• Demosthenes49Demosthenes49 Registered User Posts: 1,475 Senior Member
    In today's legal job market, you'd be crazy not to have at least a year's work experience. Law schools won't care, but you can be sure employers will.
  • MYOS1634MYOS1634 Registered User Posts: 30,484 Senior Member
    Since you don't like your university, does it have domestic or international exchanges? Obviously you'd pick an area of the world you're interested in/writing your thesis on, or a domestic university that is strong in the area you're good at.

    Can you complement your history major with stats for social sciences and poli-sci? Can you take graduate seminars? Can you politely ask the Head of the history department what areas of history Purdue is known for (us military history, East Asian modern history, history of the quotidian, technology in Ancient Times...) Since you're meh about history in general, decide to develop your specialty in whatever Purdue's known for. It'll "signal" more rigor.

    In September start looking for an internship for next year. Take all the workshops they offer about resumes, interviews, etc. Go to the career fair. Be polite but persistent at the career center since Purdue is Stem-focused and they may not be used to a History major (especially one with a disability). Due to your credits you'll be able to apply to internships for juniors.

    Are you close to a professor? Can you get involved in research? Can any of your papers be turned into a conference presentation?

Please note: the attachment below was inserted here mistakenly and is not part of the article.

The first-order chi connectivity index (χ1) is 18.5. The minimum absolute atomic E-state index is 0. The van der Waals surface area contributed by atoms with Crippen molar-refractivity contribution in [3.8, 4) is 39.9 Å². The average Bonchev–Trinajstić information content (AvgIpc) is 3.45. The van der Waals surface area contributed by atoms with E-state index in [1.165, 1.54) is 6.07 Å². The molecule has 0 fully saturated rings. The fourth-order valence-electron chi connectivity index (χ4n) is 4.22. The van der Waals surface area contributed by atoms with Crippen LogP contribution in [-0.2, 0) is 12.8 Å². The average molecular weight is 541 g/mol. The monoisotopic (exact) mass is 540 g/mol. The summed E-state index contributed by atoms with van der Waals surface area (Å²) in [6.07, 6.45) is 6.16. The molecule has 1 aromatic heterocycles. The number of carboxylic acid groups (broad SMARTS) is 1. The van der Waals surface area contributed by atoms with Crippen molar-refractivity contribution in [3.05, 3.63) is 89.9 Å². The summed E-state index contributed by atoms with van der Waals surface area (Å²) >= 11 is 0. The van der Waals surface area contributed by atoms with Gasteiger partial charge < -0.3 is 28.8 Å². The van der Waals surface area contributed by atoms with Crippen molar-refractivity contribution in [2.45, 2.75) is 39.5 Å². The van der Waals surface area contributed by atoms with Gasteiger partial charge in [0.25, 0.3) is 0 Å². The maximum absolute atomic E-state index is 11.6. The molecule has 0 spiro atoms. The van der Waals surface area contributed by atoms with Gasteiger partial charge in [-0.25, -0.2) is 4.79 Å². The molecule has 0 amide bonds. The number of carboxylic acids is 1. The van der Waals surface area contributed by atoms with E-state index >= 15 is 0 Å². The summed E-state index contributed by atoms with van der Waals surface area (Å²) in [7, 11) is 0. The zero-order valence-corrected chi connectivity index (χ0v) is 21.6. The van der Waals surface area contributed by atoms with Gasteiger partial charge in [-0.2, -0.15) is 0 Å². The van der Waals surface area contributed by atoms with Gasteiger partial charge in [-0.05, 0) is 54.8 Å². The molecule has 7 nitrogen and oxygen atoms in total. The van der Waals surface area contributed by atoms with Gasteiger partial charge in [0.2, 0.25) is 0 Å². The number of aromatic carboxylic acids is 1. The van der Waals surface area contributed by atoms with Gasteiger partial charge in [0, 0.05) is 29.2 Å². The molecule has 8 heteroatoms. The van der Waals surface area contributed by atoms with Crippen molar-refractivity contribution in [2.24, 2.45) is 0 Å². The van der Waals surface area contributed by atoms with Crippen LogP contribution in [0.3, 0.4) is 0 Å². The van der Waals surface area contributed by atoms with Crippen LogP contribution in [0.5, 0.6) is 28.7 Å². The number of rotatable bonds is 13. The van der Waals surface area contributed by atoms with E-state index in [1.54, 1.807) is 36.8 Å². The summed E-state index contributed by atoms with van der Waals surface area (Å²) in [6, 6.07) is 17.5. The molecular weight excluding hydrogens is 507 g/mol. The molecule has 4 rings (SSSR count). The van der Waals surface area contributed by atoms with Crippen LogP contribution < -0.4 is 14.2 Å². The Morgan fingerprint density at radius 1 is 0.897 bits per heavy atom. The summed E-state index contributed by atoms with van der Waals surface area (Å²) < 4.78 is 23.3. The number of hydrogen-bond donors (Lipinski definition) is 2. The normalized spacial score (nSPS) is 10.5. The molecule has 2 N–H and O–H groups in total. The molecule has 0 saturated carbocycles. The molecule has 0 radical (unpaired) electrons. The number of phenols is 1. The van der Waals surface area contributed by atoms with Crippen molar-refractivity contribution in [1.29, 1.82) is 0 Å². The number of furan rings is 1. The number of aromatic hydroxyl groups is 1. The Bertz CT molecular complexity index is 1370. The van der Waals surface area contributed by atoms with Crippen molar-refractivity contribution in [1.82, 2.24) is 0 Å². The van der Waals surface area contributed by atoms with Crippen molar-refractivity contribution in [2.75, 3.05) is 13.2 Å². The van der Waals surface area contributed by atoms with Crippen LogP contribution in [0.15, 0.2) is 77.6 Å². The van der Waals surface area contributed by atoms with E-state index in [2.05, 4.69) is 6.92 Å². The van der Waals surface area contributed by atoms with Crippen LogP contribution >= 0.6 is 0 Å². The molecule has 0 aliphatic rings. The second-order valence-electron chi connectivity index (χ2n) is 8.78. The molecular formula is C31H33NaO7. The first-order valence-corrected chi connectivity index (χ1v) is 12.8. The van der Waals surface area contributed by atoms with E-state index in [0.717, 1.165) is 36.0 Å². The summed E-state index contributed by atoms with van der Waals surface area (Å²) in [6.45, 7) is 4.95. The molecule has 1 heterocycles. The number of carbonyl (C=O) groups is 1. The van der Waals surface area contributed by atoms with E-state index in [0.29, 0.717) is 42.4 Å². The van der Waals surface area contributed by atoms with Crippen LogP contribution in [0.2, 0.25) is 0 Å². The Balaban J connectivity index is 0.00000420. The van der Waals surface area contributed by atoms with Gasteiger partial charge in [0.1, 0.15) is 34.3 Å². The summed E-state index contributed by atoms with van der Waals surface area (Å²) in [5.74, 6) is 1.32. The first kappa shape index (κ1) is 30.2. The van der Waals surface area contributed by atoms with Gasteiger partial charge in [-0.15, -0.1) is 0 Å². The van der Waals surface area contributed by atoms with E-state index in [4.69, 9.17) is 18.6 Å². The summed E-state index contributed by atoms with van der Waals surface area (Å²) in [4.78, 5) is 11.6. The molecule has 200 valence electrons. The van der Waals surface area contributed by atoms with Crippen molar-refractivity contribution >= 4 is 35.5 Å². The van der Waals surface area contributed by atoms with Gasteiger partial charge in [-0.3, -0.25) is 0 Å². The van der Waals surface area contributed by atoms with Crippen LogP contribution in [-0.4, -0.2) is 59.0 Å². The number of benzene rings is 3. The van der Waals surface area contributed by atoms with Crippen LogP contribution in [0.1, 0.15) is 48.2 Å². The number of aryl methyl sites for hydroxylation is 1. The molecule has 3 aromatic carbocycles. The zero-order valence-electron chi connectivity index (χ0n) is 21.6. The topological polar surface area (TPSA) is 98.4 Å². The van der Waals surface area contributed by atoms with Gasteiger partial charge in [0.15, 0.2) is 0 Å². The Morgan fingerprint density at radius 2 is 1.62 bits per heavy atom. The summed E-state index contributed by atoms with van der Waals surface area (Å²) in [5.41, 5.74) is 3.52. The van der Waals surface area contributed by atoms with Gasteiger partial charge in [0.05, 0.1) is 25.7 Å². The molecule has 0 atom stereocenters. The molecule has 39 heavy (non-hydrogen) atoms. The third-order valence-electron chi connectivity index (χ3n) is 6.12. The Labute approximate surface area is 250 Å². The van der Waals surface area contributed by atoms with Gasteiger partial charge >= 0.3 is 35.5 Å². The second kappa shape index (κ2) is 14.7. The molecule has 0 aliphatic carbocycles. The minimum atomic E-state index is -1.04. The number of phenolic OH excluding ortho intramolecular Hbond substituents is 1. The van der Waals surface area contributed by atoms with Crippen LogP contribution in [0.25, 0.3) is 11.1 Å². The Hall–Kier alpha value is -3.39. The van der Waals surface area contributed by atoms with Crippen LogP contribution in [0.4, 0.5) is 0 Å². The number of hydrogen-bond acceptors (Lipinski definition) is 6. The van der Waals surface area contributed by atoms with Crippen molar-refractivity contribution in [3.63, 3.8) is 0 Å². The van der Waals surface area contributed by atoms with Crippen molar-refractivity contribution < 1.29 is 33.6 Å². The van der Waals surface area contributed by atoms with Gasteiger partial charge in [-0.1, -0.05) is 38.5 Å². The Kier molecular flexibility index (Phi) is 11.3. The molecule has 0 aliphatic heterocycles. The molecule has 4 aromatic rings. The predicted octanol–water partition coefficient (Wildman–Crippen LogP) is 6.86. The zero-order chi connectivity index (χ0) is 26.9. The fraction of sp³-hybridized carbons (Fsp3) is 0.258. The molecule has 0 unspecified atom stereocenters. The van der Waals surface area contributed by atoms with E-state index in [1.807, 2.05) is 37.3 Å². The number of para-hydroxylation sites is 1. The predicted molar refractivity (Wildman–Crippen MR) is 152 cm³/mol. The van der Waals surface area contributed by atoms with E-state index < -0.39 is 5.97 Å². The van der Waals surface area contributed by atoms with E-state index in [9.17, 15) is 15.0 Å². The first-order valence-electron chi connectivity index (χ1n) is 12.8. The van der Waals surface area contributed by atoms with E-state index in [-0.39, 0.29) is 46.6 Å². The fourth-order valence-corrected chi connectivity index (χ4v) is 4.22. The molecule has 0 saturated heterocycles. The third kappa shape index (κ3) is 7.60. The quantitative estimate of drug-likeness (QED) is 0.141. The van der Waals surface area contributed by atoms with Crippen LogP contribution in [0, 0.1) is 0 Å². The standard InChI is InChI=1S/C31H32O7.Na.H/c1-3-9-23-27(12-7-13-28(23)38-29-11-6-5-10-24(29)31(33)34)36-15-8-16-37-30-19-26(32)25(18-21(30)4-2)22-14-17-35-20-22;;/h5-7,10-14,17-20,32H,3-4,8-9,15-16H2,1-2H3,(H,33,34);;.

All these elements would matter to your application. You don't want to graduate in three years and be stuck.
  • MYOS1634MYOS1634 Registered User Posts: 30,484 Senior Member
    Since you don't like your university, does it have domestic or international exchanges? Obviously you'd pick an area of the world you're interested in/writing your thesis on, or a domestic university that is strong in the area you're good at.

    Can you complement your history major with stats for social sciences and poli-sci? Can you take graduate seminars? Can you politely ask the Head of the history department what areas of history Purdue is known for (us military history, East Asian modern history, history of the quotidian, technology in Ancient Times...) Since you're meh about history in general, decide to develop your specialty in whatever Purdue's known for. It'll "signal" more rigor.

    In September start looking for an internship for next year. Take all the workshops they offer about resumes, interviews, etc. Go to the career fair. Be polite but persistent at the career center since Purdue is Stem-focused and they may not be used to a History major (especially one with a disability). Due to your credits you'll be able to apply to internships for juniors.